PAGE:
Cooler Master MasterFrame 700 Review: A Talented Showcase

An open frame to give you the freedom of creative PC expression you desire

Cooler Master MasterFrame 700
(Image: © Tom's Hardware)

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We are using the following system for this build:

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CPUIntel Core i9-9900K
MotherboardAsus Maximus XI Hero WiFi
MemoryG.Skill Trident Z Royal 32 GB (4x 8 GB, 3600 MHz)
GraphicsNvidia GeForce RTX 2070 Super Founder’s Edition
CPU CoolingPhanteks Glacier One 360MP AIO
Row 5 - Cell 0 Noctua NT-H2 Thermal Paste
StorageCorsair Force Series MP510 NVMe SSD, 480GB
Power SupplyThermaltake ToughPower GF2 ARGB 750W PSU

(Image credit: Tom's Hardware)

Because we’re not following the usual recipe and this is more of a showcase, I decided to ditch the standard air-cooled setup and grab a few other parts I have around the office to create a build. This included using a 360mm AIO from Phanteks, with its pretty infinity-mirror CPU block, an RGB-enabled Thermaltake PSU and G.Skill’s oh-so-shiny Trident Z Royal memory.

Step 1: Standoff Installation

(Image credit: Tom's Hardware)

Proceeding with the build, I immediately ran into my first issue: installing the motherboard standoffs. Knowing where to put them wasn’t the issue as it’s clearly labelled, but the pretty paintjob also found its way into the screw threads, which made installing the standoffs very challenging.

(Image credit: Tom's Hardware)

There was a lot of paint to work through, and getting the standoffs to bite into the threads was difficult. When they eventually bit, a significant amount of force was required to get them to turn fully into the threading, and in the end it took me about 20 minutes to get the nine standoffs required for an ATX motherboard installed.

Of course, there is a flipside to this issue: Ensuring the threads remain clear is more work in the factory, and it doesn’t look as good for the final end-product. This way, only the threads that you actually use end up with visible steel, but they’re covered with a screw so it doesn’t matter – it just takes a bit more labor from the system builder’s side.

Step 2: Motherboard and GPU Installation:

After this, the motherboard and GPU dropped right into place. Without an IO shield cutout, lining the motherboard up with the standoffs was very easy. I did have to place the chassis on its back for this, though, as there was no anchoring standoff, and the GPU sagged too much with its IO shield unsecured.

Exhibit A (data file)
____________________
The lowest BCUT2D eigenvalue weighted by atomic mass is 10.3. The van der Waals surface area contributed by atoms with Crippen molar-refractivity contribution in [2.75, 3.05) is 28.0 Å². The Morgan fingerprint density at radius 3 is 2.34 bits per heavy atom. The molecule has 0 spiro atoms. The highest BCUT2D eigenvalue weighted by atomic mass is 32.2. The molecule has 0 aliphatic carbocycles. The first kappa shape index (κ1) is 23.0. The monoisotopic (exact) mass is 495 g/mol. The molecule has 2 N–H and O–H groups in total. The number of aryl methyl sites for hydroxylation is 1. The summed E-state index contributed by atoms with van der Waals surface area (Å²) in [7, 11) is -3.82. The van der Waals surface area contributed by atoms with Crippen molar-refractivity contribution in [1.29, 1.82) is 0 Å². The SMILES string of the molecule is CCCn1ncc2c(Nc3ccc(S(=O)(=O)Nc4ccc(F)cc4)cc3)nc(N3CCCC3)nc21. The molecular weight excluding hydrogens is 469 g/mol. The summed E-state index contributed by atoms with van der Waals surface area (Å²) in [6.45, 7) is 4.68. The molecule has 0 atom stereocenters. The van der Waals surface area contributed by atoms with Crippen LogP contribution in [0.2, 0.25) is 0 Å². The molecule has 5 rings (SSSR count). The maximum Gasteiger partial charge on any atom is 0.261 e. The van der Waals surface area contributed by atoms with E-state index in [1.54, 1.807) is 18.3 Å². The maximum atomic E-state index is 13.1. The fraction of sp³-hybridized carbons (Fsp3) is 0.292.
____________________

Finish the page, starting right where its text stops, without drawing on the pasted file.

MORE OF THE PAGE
Step 3: CPU Cooler Installation

(Image credit: Tom's Hardware)

At this stage, I ran into another issue: The rear cutout for CPU coolers was not big enough to access the back of the LGA1151 socket. With that unavoidable issue, I proceeded to uninstall the GPU, motherboard, fix the cooler’s backplate, and re-install the lot.

(Image credit: Tom's Hardware)

Now, if you’re a CPU cooler reviewer, this might be rather inconvenient as you’d need to uninstall the entire system to change cooler – but most people using this chassis won’t be swapping coolers all the time. And no one reviewing CPU coolers should be doing so in an open-air setup. The reason why the cutout is smaller is because of the VESA 100 mount.

Step 4: PSU Installation

(Image credit: Tom's Hardware)

The Thermaltake PSU dropped right into place.

Step 5: Cable Management

(Image credit: Tom's Hardware)

To my surprise, cable management actually went quite well. You would expect that cable hiding and routing would be absolutely dreadful in a chassis that’s as open as this one, but it wasn’t. I was able to chuck most of the cables into two horizontal Velcro straps, and I tied the IO shield’s cables down through an angled strap. This would come in handy later when switching to test-bench mode, as it would need to be moved to the other side of the chassis for accessibility.

Step 6: Place In a Corner and Fire ‘er Up!

At this stage, the build is complete, so I powered it up for some pretty shots.

With as many things happening at the back of the chassis, a system in this case is best placed at the corner of a desk instead of at the side – so I did that and put the glass panel in place.

Of course, the chassis is capable of holding a lot more gear than on display today – you can chuck another radiator on the right wing, use a tube reservoir to the right of the motherboard, drop in multiple GPUs, etc. If you’re doing a custom loop, this chassis is a great foundation to build on. Just stick to soft-tubing as hard-tubing is a disaster waiting to happen with the swiveling radiator wings.

Niels Broekhuijsen

Niels Broekhuijsen is a Contributing Writer for Tom's Hardware US. He reviews cases, water cooling and pc builds.

  • eichwana
    I love cases like this! I have a Thermaltake Core P5 and imo it looks amazing. It’s also really fun to build with, I can imagine with a nice secure hard tube loop, this too could look the business
  • timf79
    I am not sure i missed it, but is there a way to mount/hang it on a wall?
  • pixelpusher220
    timf79 said:
    I am not sure i missed it, but is there a way to mount/hang it on a wall?
    Bottom of the first page describes it somewhat not I didn't follow it fully. Says if you want it flat you'll need to sacrifice some functionality. Or a really strong arm.
  • Pollopesca
    Oof, that’s a lot of empty space…